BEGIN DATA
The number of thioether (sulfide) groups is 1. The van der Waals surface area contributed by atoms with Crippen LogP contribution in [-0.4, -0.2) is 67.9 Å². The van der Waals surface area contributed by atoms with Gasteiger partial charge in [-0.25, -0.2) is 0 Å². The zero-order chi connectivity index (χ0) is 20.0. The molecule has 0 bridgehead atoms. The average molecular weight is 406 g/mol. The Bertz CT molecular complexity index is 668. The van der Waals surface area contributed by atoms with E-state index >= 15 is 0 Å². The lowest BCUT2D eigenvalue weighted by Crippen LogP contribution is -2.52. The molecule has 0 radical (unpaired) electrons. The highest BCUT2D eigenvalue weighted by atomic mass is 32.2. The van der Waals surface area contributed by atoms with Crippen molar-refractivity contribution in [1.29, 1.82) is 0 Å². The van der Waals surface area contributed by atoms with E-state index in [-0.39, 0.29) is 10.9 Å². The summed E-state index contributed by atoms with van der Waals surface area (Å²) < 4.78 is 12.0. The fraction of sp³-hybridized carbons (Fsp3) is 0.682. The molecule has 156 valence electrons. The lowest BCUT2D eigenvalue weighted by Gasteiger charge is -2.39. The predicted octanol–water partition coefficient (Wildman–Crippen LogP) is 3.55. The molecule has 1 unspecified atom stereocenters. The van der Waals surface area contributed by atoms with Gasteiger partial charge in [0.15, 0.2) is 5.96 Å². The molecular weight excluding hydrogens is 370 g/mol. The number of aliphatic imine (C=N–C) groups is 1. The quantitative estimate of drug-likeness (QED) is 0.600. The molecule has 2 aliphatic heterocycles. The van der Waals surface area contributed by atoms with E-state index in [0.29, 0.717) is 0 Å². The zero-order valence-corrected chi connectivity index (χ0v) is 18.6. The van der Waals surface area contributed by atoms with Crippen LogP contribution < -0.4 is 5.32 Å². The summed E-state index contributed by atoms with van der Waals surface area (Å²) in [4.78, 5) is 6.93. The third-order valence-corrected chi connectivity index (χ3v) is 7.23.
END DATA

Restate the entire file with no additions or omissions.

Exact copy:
The number of thioether (sulfide) groups is 1. The van der Waals surface area contributed by atoms with Crippen LogP contribution in [-0.4, -0.2) is 67.9 Å². The van der Waals surface area contributed by atoms with Gasteiger partial charge in [-0.25, -0.2) is 0 Å². The zero-order chi connectivity index (χ0) is 20.0. The molecule has 0 bridgehead atoms. The average molecular weight is 406 g/mol. The Bertz CT molecular complexity index is 668. The van der Waals surface area contributed by atoms with E-state index >= 15 is 0 Å². The lowest BCUT2D eigenvalue weighted by Crippen LogP contribution is -2.52. The molecule has 0 radical (unpaired) electrons. The highest BCUT2D eigenvalue weighted by atomic mass is 32.2. The van der Waals surface area contributed by atoms with Crippen molar-refractivity contribution in [1.29, 1.82) is 0 Å². The van der Waals surface area contributed by atoms with E-state index in [-0.39, 0.29) is 10.9 Å². The summed E-state index contributed by atoms with van der Waals surface area (Å²) < 4.78 is 12.0. The fraction of sp³-hybridized carbons (Fsp3) is 0.682. The molecule has 156 valence electrons. The lowest BCUT2D eigenvalue weighted by Gasteiger charge is -2.39. The predicted octanol–water partition coefficient (Wildman–Crippen LogP) is 3.55. The molecule has 1 unspecified atom stereocenters. The van der Waals surface area contributed by atoms with Gasteiger partial charge in [0.15, 0.2) is 5.96 Å². The molecular weight excluding hydrogens is 370 g/mol. The number of aliphatic imine (C=N–C) groups is 1. The quantitative estimate of drug-likeness (QED) is 0.600. The molecule has 2 aliphatic heterocycles. The van der Waals surface area contributed by atoms with E-state index in [0.29, 0.717) is 0 Å². The zero-order valence-corrected chi connectivity index (χ0v) is 18.6. The van der Waals surface area contributed by atoms with Crippen LogP contribution < -0.4 is 5.32 Å². The summed E-state index contributed by atoms with van der Waals surface area (Å²) in [4.78, 5) is 6.93. The third-order valence-corrected chi connectivity index (χ3v) is 7.23.